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Friday, 19 July 2019 21:43

Eidul adha: The hijrah of Siti Sarah

Assalamu alaikum,

 

Eidul adha is just under a month away. Most likely we will know someone who is going to perform his or her hajj this year. It is a journey to perform one of our obligations if we can afford it. The technological advances in transportation nowadays enables one to reach Makkah in a matter of hours. Our grandparents who relied on sea travel took weeks to get there. How long do we think Prophet Ibrahim a.s. took to get there from Sham and back? He made a few journeys, first to send his wife Siti Hajar and son Ismail a.s., another when Ismail was married to his first wife and another when Ismail a.s. was married to his second wife after divorcing his ungrateful first wife.

 

The journey of Siti Hajar has some similarity with some of us. She went there with a “one-way ticket”, knowing that she went to Makkah to live there indefinitely. There are obviously many differences to the journey that some of us made. She had to live in a barren dessert, a very harsh environment with no support from any other human. Her asset was just the well of zamzam, a gift from Allah with unlimited supply of water. We in the UK are lucky with the availability of the benefit system to support us in time of financial hardship. She was totally cut-off from Sham where she used to live. We have the choice to follow or get obsessed with social or political developments in Malaysia. Her hijrah was an absolute hijrah with her body and soul focussed on the new homeland. Those of us who made the hijrah from Malaysia to the UK can choose to have our body in the UK but our souls and thoughts attached to Malaysia. There is nothing wrong with this but we need to realise that our younger members who are born and bred in the UK do not share this sort of mind-body split. If we focus too much or get obsessed with political developments in Malaysia, we will lose focus on developing our community in the UK. We chose to become irrelevant to our younger generation.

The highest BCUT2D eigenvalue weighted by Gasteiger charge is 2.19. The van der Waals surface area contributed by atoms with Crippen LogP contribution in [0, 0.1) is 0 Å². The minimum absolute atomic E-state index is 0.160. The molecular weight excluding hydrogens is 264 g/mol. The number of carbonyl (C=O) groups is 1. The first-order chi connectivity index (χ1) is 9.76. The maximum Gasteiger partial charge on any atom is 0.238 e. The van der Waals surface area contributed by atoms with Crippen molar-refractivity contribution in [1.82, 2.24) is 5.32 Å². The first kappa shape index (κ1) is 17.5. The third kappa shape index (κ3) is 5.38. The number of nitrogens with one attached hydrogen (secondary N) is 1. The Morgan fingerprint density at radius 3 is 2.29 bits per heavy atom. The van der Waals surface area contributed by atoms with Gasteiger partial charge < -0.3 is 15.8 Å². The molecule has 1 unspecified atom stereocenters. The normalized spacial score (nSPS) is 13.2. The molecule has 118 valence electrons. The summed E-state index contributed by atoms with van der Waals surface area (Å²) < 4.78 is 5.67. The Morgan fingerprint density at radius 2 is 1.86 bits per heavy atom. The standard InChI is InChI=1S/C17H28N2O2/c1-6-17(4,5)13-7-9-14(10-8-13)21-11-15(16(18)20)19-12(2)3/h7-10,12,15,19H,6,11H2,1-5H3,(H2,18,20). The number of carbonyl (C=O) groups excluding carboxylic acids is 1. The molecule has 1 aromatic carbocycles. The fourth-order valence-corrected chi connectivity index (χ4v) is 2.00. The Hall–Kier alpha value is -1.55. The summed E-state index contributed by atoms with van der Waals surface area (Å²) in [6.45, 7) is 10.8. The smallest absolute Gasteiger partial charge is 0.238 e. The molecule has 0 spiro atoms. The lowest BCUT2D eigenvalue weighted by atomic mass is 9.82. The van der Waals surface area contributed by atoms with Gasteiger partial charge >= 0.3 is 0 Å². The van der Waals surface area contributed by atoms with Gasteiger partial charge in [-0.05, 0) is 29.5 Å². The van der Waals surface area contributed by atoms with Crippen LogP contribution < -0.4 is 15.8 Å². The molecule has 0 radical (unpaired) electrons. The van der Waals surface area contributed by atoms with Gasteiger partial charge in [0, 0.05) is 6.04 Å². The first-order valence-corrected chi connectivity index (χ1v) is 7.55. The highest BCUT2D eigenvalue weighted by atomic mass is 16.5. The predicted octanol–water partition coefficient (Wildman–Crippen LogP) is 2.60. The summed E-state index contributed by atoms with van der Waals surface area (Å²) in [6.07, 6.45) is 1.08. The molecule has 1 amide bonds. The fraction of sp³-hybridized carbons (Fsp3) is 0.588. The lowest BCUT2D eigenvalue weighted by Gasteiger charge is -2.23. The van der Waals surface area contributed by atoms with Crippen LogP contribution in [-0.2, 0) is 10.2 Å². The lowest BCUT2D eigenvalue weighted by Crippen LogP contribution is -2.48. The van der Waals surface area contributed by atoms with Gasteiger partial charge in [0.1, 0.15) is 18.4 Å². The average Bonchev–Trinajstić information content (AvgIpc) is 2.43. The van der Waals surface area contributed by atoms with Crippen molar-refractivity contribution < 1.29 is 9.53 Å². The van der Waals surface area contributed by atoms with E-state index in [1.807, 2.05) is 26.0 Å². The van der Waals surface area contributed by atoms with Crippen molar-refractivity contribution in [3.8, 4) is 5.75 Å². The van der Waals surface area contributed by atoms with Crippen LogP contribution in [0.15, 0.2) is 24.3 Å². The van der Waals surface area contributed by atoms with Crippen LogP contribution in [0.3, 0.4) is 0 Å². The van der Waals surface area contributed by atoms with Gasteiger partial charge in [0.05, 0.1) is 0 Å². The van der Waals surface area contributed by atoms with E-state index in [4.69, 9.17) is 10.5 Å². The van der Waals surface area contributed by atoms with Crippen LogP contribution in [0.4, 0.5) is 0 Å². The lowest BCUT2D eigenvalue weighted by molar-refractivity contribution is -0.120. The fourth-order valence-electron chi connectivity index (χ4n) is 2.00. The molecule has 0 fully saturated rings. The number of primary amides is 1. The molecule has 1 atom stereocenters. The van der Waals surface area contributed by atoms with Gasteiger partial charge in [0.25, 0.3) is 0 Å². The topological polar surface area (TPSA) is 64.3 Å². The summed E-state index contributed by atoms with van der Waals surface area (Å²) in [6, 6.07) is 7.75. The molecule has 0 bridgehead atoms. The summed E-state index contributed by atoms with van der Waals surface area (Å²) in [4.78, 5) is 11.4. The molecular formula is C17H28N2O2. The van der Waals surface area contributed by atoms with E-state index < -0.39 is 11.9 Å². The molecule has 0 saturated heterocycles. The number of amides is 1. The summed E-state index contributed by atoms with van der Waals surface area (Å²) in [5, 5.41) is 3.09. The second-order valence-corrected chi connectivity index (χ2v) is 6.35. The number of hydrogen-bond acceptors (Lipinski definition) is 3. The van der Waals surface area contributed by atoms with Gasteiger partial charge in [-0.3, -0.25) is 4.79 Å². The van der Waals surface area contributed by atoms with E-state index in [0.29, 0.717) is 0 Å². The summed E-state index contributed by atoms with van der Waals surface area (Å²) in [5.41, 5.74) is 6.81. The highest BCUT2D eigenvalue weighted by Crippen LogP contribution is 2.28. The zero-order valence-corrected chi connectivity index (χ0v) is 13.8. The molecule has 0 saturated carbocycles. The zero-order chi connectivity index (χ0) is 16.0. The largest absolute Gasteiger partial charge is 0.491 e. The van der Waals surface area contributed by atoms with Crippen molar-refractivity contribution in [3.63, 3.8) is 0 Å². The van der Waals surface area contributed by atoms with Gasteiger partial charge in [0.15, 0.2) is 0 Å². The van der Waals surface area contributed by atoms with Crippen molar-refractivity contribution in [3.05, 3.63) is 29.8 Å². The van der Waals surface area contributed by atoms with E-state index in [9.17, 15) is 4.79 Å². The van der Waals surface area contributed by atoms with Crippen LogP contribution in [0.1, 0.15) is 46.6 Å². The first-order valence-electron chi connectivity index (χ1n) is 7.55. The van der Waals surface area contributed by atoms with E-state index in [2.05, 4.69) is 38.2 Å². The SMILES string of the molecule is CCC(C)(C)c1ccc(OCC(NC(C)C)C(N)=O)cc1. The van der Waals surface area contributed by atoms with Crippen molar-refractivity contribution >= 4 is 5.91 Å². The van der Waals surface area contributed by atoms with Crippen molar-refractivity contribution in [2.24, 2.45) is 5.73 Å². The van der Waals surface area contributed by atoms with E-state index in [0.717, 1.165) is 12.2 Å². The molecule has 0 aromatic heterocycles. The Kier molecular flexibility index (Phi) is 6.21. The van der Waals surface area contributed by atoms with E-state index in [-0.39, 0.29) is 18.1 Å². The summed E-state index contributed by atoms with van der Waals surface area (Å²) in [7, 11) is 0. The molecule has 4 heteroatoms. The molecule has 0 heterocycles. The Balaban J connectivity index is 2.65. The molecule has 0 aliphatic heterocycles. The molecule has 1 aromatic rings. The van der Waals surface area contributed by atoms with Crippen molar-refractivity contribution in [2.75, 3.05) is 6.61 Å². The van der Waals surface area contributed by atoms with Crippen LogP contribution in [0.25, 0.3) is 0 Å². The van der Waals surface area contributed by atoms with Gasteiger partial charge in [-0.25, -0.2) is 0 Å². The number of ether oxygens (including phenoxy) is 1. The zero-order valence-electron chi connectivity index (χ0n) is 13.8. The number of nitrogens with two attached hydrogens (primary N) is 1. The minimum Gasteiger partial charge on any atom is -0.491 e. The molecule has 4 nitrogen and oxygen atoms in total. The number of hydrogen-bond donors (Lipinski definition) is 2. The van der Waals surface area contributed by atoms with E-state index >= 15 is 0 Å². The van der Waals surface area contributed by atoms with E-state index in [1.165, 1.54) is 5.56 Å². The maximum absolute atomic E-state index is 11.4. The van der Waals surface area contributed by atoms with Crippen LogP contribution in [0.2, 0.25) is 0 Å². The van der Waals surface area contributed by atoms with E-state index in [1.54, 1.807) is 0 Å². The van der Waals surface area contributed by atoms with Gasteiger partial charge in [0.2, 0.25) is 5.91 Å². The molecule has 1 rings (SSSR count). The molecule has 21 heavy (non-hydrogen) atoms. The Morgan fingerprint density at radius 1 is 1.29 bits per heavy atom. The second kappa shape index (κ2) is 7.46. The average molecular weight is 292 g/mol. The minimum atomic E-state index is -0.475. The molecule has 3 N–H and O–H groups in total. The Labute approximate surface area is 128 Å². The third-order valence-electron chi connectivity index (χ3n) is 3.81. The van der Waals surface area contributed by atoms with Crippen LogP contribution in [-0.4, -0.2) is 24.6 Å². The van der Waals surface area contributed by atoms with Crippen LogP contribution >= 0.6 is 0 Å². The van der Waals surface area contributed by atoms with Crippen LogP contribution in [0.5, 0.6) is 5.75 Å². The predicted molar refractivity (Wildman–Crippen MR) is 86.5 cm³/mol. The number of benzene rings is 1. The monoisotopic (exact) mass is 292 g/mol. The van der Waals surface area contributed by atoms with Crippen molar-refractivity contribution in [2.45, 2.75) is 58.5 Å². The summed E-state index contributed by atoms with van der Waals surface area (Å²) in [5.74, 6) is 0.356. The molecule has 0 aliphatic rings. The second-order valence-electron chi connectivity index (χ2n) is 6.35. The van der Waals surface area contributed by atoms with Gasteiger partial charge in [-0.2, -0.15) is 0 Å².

Hijrah requires a change in our mindset and acknowledge that there is a change of priority. When our Prophet s.a.w. migrated from Makkah to Madinah, he started building the necessary social and political infrastructure by strengthening the fabric of society. The muhajirin who came from Makkah worked together in harmony with the ansars from Madinah. The concept of creating ghettos for the muhajirin to live in Madinah was never in anybody’s mind. Migrants and hosts did their best to find similarities and became partners in nation building. This contributed to the success of the cosmopolitan city of Madinah. We need to frequently assess ourselves. If we are the muhajirin from the Malay world, how much have we contributed to our new homeland?